When we lived in the apartment together, we had a dinner schedule and people signed up to take days.  But, when I was in tech and someone chose not to make dinner that night and I got home expecting dinner, I got angry.  I wasn't angry that there wasn't food.  I wasn't angry because I was hungry.  I was angry that they hadn't texted me and told me there was no dinner.  Not having food at home was a solvable problem, but I hadn't been given the opportunity to solve the problem because of lack of communication.  For me, it's always been those fine distinctions that people just don't seem to get about me.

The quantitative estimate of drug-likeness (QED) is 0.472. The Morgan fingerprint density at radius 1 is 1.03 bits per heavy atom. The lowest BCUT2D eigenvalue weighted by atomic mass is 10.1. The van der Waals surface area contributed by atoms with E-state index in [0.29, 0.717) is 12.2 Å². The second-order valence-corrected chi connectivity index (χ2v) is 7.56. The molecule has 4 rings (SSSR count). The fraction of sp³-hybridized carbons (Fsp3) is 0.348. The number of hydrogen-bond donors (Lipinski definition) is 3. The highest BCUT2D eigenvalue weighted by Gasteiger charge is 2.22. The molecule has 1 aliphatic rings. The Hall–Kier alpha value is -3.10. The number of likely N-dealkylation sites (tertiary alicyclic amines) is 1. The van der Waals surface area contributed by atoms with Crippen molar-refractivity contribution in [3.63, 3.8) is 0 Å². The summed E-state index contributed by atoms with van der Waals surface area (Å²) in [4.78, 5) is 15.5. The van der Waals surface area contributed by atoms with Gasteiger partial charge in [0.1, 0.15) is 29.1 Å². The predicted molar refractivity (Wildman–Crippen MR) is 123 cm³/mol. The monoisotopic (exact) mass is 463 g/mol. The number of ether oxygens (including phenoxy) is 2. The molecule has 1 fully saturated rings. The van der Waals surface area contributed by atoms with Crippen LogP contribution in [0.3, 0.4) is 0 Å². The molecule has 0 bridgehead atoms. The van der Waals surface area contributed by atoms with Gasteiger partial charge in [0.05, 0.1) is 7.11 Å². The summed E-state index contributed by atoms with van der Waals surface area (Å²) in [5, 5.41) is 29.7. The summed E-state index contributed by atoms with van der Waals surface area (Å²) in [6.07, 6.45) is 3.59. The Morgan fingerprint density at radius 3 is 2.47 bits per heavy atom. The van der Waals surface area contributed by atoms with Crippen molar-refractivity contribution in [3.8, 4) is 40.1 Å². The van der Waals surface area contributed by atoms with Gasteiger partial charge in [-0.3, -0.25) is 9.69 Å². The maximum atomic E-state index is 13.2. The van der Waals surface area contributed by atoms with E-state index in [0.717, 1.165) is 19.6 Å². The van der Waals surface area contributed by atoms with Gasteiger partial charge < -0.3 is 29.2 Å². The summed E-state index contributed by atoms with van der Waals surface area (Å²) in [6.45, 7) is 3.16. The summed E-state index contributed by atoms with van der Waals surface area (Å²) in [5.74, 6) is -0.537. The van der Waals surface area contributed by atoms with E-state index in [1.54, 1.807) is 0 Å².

I am constantly seen as being angry.  When I got left in a subway station in New York alone, when I finally caught up to my friends, I was told that I was having a tantrum and over-reacting.  My fear and hurt and anger at the situation was completely glossed over.  And even if I was over-reacting (which I'm not convinced I was), my emotions were declared invalid.  More often than not, people withheld information from me "because they were scared I'd be angry", which of course only upset me more.  I couldn't convince them that if they'd only given me the information up-front, I wouldn't have been angry at all.  So in that situation with my apartment, like my relationship with my family, I gained a reputation for be angry.  People began to treat me like I was always going to lash out at them and so it became increasingly difficult not to do something.  It's not to say that I don't have a temper.  I undoubtedly do.  I would also say that it is now firmly in hand though.